Kenya: Sengwer evictions from Embobut Forest flawed and illegal
The Sengwer Indigenous people of Embobut Forest, Kenya are being forced from their homes and dispossessed of their ancestral lands by the grossly flawed, illegal and violent actions of the Kenyan government, Amnesty International said in a new report launched today.
The report, Families Torn Apart: Forced Evictions of Indigenous People in Embobut Forest, Kenya, looks at the implementation of the government’s 2013 decision to relocate and resettle all residents of Embobut Forest in order to reduce deforestation.
The Sengwer people were never genuinely consulted nor was their free and informed consent ever obtained prior to their eviction. This is a flagrant violation of Kenyan and international law.
“The Sengwer people were never genuinely consulted nor was their free and informed consent ever obtained prior to their eviction. This is a flagrant violation of Kenyan and international law,” said Amnesty International Kenya’s Executive Director, Irungu Houghton.
The report reveals that widespread, sometimes deadly force, has been used against the Sengwer people, and highlights significant flaws in the decision making process that has been used to justify the forced evictions.
Last month, a government task force on conserving forests by ejecting forest communities concluded that the Kenya Forest Service (KFS) colluded in extensive illegal logging and destruction of the Embobut Forest, for which the Sengwer are being blamed, and persecuted. Despite this finding, the task force recommended the continued indiscriminate eviction of communities living in endangered forests, including the Sengwer in Embobut.
The situation has torn many Sengwer families apart, as one parent often remains in the forest to safeguard their ancestral heritage, while the other lives with the children, often in deplorable conditions, outside the forest for safety.
In fact, conservation research provides evidence that securing the tenure rights of forest inhabitants can increase forest cover and species diversity, reduce deforestation and degradation, especially if the forest communities are ‘traditional’, or if they have a long term relationship with their natural resources from which they derive some of their livelihood options, as do the Sengwer.
Amnesty International also found that those Sengwer still living in the forest are being forced to reside in sub-standard, makeshift housing, because their homes are constantly being burnt down.
The situation has torn many Sengwer families apart, as one parent often remains in the forest to safeguard their ancestral heritage, while the other lives with the children, often in deplorable conditions, outside the forest for safety. More than 50 Sengwer women we interviewed told us their husbands had left them altogether because of the indignity of being unable to provide for their families following their expulsion from their homes.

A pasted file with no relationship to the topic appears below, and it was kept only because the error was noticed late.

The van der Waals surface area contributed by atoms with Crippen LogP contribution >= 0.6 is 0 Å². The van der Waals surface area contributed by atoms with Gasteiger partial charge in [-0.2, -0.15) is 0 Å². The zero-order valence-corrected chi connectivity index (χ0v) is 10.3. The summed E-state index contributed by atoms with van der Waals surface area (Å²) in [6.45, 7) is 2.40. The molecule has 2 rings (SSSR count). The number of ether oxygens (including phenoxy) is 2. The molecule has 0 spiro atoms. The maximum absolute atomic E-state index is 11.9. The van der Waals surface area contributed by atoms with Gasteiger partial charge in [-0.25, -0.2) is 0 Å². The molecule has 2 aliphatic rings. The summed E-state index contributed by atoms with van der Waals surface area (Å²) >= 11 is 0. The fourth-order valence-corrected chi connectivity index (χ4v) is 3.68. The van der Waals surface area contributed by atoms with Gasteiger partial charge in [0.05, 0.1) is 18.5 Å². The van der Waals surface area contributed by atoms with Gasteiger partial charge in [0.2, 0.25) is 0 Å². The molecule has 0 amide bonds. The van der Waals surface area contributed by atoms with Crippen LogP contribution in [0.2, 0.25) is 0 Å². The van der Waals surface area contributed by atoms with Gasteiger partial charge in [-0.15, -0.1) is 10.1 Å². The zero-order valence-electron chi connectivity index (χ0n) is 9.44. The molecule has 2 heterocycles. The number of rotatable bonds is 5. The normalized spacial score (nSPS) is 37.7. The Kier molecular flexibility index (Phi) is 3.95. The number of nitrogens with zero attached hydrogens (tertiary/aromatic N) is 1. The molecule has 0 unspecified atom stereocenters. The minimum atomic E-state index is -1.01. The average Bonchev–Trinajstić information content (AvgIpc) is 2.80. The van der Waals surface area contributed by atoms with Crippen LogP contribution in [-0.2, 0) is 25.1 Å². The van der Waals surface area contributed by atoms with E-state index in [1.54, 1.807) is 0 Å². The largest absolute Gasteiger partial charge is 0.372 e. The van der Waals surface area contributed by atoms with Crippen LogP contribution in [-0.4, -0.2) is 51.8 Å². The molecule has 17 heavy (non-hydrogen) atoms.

More than 50 Sengwer women we interviewed told us their husbands had left them altogether because of the indignity of being unable to provide for their families following their expulsion from their homes.
“The situation is urgent as people are still at risk of being forcibly evicted from their homes. The government must immediately cease all evictions and those who have been evicted must be allowed to return to their homes to dwell in safety and dignity, and participate in reforestation,” said Irungu Houghton.
Amnesty International is also calling on the European Union (EU) and other donors, who are heavily invested in conservation and climate change projects, to ensure that projects they fund do not contribute to human rights violations, and that the free, prior and informed consent of affected Indigenous peoples is obtained. Ongoing projects should be reviewed to ensure that there are no human rights violations.
On 17 January, 2018, the EU suspended funding for the Kenya Water Towers Protection and Climate Change Mitigation and Adaptation Programme following the use of lethal force resulting in the death of one Sengwer man, during the most recent episode of forceful evictions from Embobut Forest.
Development is vital for Kenya, but it must not carry a human cost.
“Development is vital for Kenya, but it must not carry a human cost. All donors funding projects in Embobut Forest, including the EU, must ensure that conservation and climate change projects do not cause, or contribute to, human rights violations,” said Irungu Houghton.
The Sengwer are an Indigenous People, who have a cultural and spiritual attachment to Embobut Forest. The right of the Sengwer to their land is protected by the Constitution of Kenya, which defines “ancestral lands and lands traditionally occupied by hunter-gatherer communities” as community lands. This right is also protected by international human rights law.
Embobut forest lies in Elgeyo Marakwet County, in the North Rift Valley, and covers about 22,000 hectares. It was registered as a protected public forest in 1954, and is part of the Cherangany Hills complex, a water catchment area for large parts of Kenya.
Since 2009, efforts to evict the Sengwer from Embobut Forest have seen them subjected to violence by the Kenya Forest Service (KFS). In January 2014, despite a court injunction prohibiting eviction, forestry guards and police moved into the forest and burnt up to 1,500 homes. On 16 January 2018, one man was shot dead and another seriously injured during a forced eviction by armed KFS guards. Since 29 December 2017 more than 300 houses have been burnt to the ground.
See also, the story page; Kenya: Evicting the Forest Guardians